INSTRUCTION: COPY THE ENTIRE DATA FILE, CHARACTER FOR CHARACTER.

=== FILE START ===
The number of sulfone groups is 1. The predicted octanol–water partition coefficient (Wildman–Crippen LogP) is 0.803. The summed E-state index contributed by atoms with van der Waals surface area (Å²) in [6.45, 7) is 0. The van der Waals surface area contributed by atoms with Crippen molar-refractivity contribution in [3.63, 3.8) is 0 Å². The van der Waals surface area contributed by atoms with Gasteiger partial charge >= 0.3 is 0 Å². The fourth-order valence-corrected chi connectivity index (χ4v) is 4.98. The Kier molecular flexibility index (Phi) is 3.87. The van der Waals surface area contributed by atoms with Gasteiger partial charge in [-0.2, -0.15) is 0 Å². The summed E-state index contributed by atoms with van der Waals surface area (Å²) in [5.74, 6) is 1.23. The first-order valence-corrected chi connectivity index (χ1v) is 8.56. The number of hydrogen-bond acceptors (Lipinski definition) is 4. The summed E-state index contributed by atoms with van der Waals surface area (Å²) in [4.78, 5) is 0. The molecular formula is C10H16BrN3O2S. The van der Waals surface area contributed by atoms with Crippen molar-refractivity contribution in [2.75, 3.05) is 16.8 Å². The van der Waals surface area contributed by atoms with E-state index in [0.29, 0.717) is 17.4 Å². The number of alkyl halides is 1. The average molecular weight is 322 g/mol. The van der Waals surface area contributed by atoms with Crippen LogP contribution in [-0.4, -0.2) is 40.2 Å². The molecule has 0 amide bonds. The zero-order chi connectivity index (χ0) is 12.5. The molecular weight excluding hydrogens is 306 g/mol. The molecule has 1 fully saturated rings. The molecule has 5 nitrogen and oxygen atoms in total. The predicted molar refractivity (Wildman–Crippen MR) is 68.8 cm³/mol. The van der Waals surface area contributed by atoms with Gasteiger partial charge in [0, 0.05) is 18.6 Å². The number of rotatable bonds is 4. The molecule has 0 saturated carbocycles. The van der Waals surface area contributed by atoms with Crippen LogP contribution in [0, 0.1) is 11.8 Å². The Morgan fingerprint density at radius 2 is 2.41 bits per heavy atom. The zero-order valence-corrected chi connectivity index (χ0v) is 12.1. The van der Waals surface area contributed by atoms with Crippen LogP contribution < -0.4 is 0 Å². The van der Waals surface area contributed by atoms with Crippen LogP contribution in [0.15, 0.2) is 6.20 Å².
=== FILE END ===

The number of sulfone groups is 1. The predicted octanol–water partition coefficient (Wildman–Crippen LogP) is 0.803. The summed E-state index contributed by atoms with van der Waals surface area (Å²) in [6.45, 7) is 0. The van der Waals surface area contributed by atoms with Crippen molar-refractivity contribution in [3.63, 3.8) is 0 Å². The van der Waals surface area contributed by atoms with Gasteiger partial charge >= 0.3 is 0 Å². The fourth-order valence-corrected chi connectivity index (χ4v) is 4.98. The Kier molecular flexibility index (Phi) is 3.87. The van der Waals surface area contributed by atoms with Gasteiger partial charge in [-0.2, -0.15) is 0 Å². The summed E-state index contributed by atoms with van der Waals surface area (Å²) in [5.74, 6) is 1.23. The first-order valence-corrected chi connectivity index (χ1v) is 8.56. The number of hydrogen-bond acceptors (Lipinski definition) is 4. The summed E-state index contributed by atoms with van der Waals surface area (Å²) in [4.78, 5) is 0. The molecular formula is C10H16BrN3O2S. The van der Waals surface area contributed by atoms with Crippen molar-refractivity contribution in [2.75, 3.05) is 16.8 Å². The van der Waals surface area contributed by atoms with E-state index in [0.29, 0.717) is 17.4 Å². The number of alkyl halides is 1. The average molecular weight is 322 g/mol. The van der Waals surface area contributed by atoms with Crippen LogP contribution in [-0.4, -0.2) is 40.2 Å². The molecule has 0 amide bonds. The zero-order chi connectivity index (χ0) is 12.5. The molecular weight excluding hydrogens is 306 g/mol. The molecule has 1 fully saturated rings. The molecule has 5 nitrogen and oxygen atoms in total. The predicted molar refractivity (Wildman–Crippen MR) is 68.8 cm³/mol. The van der Waals surface area contributed by atoms with Gasteiger partial charge in [0, 0.05) is 18.6 Å². The number of rotatable bonds is 4. The molecule has 0 saturated carbocycles. The van der Waals surface area contributed by atoms with Crippen LogP contribution in [0, 0.1) is 11.8 Å². The Morgan fingerprint density at radius 2 is 2.41 bits per heavy atom. The zero-order valence-corrected chi connectivity index (χ0v) is 12.1. The van der Waals surface area contributed by atoms with Crippen LogP contribution < -0.4 is 0 Å². The van der Waals surface area contributed by atoms with Crippen LogP contribution in [0.15, 0.2) is 6.20 Å².